Our streets and how they got their names

Airlie Road – named by George Troup (read more about George Troup) after the family seat of the Ogilvie’s of Airlie.  This road was originally known as Pukerua Road.  It was changed to Airlie Road on 19th January 1961.

Bath Street – named by John Plimmer after the spa town in England.

Beach Road – This road leads to the beach.

Cedric Place – named after Cedric Jack Tse, 1928-1988.  In 1956 he was a civil engineer with the Ministry of Works working on the construction of the Wellington Airport, then in 1960 he was appointed chief engineer with Wright Stephenson & Co (later Fletcher Challenge) managing many land developments and construction projects.  Cedric Tse founded the Tse Group in 1965.

Cluny Road – named after George Troup, owner and developer of 365 acres of land at Plimmerton after the family seat of the Gordon clan who were his father’s forebears.

Corlett Road – Edmund Murray Corlett was a flight sergeant from Plimmerton who was killed in WWII when returning from a raid over Italy.

Exeter Street – this was the name given to the stretch of road from the present entry in Plimmerton to the corner of Grays Road. Exeter is near Bath in Wiltshire, England, and continues a number of Plimmerton streets named in connection with John Plimmer.

StreetView600xFirth Road – named after Roy Firth, a county council roadman from Plimmerton.

Gordon Road – named by George Troup after the Gordon clan of Cluny in Scotland.

Grays Road – named after the Gray family.  Originally named the Plimmerton-Pauatahanui Road.

James Street – named after James Walker, who farmed in the area.

Motuhara Road – named after a Maori land block.

Moana Road – Moana means sea.

Ogilvy Terrace – named after Lady Ogilvie from whom George Troup’s mother Jean was descended.  In 1640 Lady Ogilvie became a legend for her defiance of the Duke of Argyll’s forces.

Queens Avenue – It was thought that Queens Avenue was named in recognition of Queen Elizabeth II, but the article below is dated 1892 so we now think Queen’s Avenue should be attributed to Queen Victoria who was on the throne at that time.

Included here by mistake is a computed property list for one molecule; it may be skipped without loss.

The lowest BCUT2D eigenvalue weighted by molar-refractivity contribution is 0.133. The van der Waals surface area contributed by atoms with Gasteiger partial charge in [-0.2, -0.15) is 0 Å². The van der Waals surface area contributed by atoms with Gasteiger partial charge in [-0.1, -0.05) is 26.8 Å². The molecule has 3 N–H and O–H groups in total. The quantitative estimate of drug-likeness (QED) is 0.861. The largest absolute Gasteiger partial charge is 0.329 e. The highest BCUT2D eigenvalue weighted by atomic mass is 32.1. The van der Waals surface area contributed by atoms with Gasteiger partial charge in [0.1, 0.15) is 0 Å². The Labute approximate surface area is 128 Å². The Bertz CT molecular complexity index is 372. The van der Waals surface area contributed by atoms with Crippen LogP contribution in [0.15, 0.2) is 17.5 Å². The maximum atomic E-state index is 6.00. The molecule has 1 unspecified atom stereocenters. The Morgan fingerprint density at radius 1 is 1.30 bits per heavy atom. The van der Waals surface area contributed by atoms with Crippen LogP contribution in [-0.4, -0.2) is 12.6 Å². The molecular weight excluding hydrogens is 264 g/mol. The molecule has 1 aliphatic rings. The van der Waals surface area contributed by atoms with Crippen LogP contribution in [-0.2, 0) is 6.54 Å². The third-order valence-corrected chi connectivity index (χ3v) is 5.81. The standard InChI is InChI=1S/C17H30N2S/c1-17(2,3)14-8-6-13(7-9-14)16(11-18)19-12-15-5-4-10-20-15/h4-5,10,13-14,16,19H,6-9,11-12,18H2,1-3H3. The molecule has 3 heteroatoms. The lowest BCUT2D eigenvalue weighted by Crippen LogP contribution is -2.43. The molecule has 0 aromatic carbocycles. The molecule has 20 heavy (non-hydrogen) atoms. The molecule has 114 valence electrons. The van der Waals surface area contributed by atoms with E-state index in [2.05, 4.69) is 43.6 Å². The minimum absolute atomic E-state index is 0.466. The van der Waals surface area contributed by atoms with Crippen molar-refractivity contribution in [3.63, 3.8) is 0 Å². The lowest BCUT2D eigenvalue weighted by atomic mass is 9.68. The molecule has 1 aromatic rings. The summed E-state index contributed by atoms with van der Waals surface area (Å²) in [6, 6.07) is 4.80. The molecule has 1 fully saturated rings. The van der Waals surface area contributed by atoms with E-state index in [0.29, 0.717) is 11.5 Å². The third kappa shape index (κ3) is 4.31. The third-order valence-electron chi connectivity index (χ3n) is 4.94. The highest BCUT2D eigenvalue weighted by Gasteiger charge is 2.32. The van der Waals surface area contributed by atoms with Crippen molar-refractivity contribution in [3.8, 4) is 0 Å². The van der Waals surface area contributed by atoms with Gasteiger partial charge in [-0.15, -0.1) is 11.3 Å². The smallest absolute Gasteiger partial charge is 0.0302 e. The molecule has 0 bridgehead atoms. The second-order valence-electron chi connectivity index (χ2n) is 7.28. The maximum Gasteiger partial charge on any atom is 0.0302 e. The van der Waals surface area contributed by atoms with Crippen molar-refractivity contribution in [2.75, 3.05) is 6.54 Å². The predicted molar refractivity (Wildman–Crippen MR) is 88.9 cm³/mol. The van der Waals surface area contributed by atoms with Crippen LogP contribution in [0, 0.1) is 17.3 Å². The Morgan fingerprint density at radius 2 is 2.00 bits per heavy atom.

Reserve Road – leads to one of Plimmerton’s oldest reserves.

MoanaRoad600xRoy’s Road – after Roy Mulhern, owner of the land that was developed late 1950s-early 1960s.

Steyne Avenue – probably named by John Plimmer after The Steyne (pronounced Steen) which was the social centre of Regency Brighton on England’s south coast.

Sunset Parade – self-explanatory.

Taupo Crescent – named after Taupo pa – a Maori land block.

The Track – This was probably part of Pukerua Track (also known as Troup’s Track) which ran from Paremata Bridge to Pukerua Beach.  It was originally only a bridle track, made before Paekakariki Hill Road and the railway were formed.

QueensAveToup’s Road – George Troup was Mayor of Wellington and NZ Railways architect.  He designed Dunedin’s Railway Station and was subsequently nicknamed Gingerbread George.  He designed and had a stone house built for himself in Motuhara Road and also designed Somme House in Karehana Bay for his brother-in-law Charles Moore.  Troup was eventually knighted.

Ulric Street – named after Sir Clifford Ulric Plimmer (1905-1988), chair of Wright Stephenson & Co and friend and colleague of Jack Tse who developed the Plimmerton estate.  Plimmer developed the pastoral company Wright Stephenson and Co and held many outside directorships.

St. Andrews Road – James Walker, who farmed in the area, came from St. Andrews in Scotland.

School Road – this road leads to the school.

Shrewsbury Terrace  – mentioned in 1892 article is no longer here but is commemorated by a small historic plaque at the western entrance to the railway underpass.  John Plimmer was born in Upton-under-Amon which is near Shrewsbury and the street may have been named for this reason.  (Research is on-going to determine if Shrewsbury Terrace became Bath Street and the Esplanade became Steyne Avenue.)

South Beach Road – this road follows the beach to the south.

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